Viewing Korean Peninsula Conflict from Wide Perspective

By : Herry Barus And Aldo Bella Putra | Sunday, October 22 2017 - 18:00 IWST

Teguh Santosa (tengah) Menjadi Pembicara di Conference on Indonesian Foreign Policy (CIFP) 2017 (Foto Ist)
Teguh Santosa (tengah) Menjadi Pembicara di Conference on Indonesian Foreign Policy (CIFP) 2017 (Foto Ist) - Jakata - Conflict on the Korean Peninsula should be viewed from a wider perspective. Not just as a strain caused by North Korean weapons testing or triggered by military exercises with South Korea and the United States.

This was conveyed by the Secretary-General of the Indonesia-Korea Friendship Association (PPIK) Teguh Santosa who became one of the speakers in one session at the 2017 Conference on Indonesian Foreign Policy (CIFP) in Jakarta on Saturday (21/10). Teguh speaks in a session entitled "Asia's Hot Spots: Rohingya, North Korea Marawi and ISIS" guided journalist MetroTV Andini Effendi.

Other speakers in the session were Regional Director and Multilateral Cooperation BNPT Andhika Chrisnayudhanto, Prof. Richard Heydarian from De La Salle University, Senior Advisor for Human Rights Working Group Rafendi Djamin, researcher from the Philippine Development Academy Jamil Maidan Flores, and Amnesty International Indonesia Director Usman Hamid. All of these speakers focus on human rights issues in Marawi, Philippines and Rakhine, Myanmar.

During the session Teguh said he visited repeatedly to North Korea and South Korea to gain an adequate understanding of the conflict since the end of the Second World War and briefly experienced the culmination of the Korean War between 1950-1953.

Journalism, called Teguh, requires journalists to know the facts, and that encourages them to continue to know the conflict on the Korean Peninsula from the first sources, including by repeated visits to both countries.

"There is a law of the best: do not tell me the words, just show me the numbers," he said.

He also reminded participants who were mostly students who had an interest in global issues and foreign policy that relying solely on one-sided news, let alone blast messages from irresponsible social media, could lead to false conclusions.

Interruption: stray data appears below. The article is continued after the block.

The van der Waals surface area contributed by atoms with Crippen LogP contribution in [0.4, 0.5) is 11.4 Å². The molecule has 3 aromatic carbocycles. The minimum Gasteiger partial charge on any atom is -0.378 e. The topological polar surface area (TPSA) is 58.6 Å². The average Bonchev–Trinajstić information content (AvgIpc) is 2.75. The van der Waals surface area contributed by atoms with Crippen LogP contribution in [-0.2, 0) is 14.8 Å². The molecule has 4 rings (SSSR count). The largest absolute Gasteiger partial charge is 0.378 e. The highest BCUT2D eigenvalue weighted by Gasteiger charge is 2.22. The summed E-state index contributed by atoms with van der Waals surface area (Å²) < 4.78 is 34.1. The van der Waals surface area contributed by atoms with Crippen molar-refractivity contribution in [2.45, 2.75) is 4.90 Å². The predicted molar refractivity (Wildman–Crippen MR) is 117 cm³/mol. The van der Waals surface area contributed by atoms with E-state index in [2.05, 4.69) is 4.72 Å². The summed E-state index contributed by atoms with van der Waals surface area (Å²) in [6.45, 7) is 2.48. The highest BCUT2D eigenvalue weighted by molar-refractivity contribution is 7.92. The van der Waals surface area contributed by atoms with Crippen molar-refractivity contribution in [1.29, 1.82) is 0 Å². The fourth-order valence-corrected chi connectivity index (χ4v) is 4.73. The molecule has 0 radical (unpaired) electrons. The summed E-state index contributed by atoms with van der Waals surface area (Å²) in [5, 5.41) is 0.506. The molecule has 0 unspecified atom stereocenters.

"There are still many who believe all men in North Korea should have the same hairstyle as Kim Jong Un," said the lecturer of East Asian politics at Syarif Hidayatullah State Islamic University, Jakarta, citing the growing error in the middle community about North Korea.

Chairman of the Indonesian Media Union of Siber Indonesia (SMSI) and Chairman of Foreign Affairs of the Indonesian Journalists Association (PWI) also said that it must be realized that the world is entering a new tension.

If you have the ability to concoct creativity in designing foreign policy, Indonesia and ASEAN, moreover, have the opportunity not only to be middle power, but also become a leading power.

"In the Cold War era, the conflict on the Korean Peninsula was an expression of containment politics between two camps fighting over and defending the hegemony of the United States and the Soviet Union," he said in response to a number of participants after the discussion.

"Now, the conflict in the region is an integral part of a new conflict between the United States that wants to maintain hegemony in the region with the People's Republic of China which in recent decades has succeeded in establishing itself as a new challenger," Teguh said.

Teguh explained that North Korea's weapons testing, including a hydrogen bomb test in early September, is an effort to maintain a balance of power. However, North Korea feels it must compensate for the forces that they think have been threatening.

"The joint military exercise between South Korea and the United States on the border is a real threat to North Korea. But not much news that sees from that perspective," he continued again.

Another conclusion strongly derived from its interaction with North Korea so far is that North Korea seeks to create peace and stability on the Korean Peninsula based on talks by leaders of both Koreas in the past.

According to Teguh, North Korea is not closed at all but is implementing the strategy of "mosquito net". With these mosquito nets North Korea can observe the situation outside the country, and at the same time provide an opportunity for outsiders to observe them, but "mosquitoes" cannot enter

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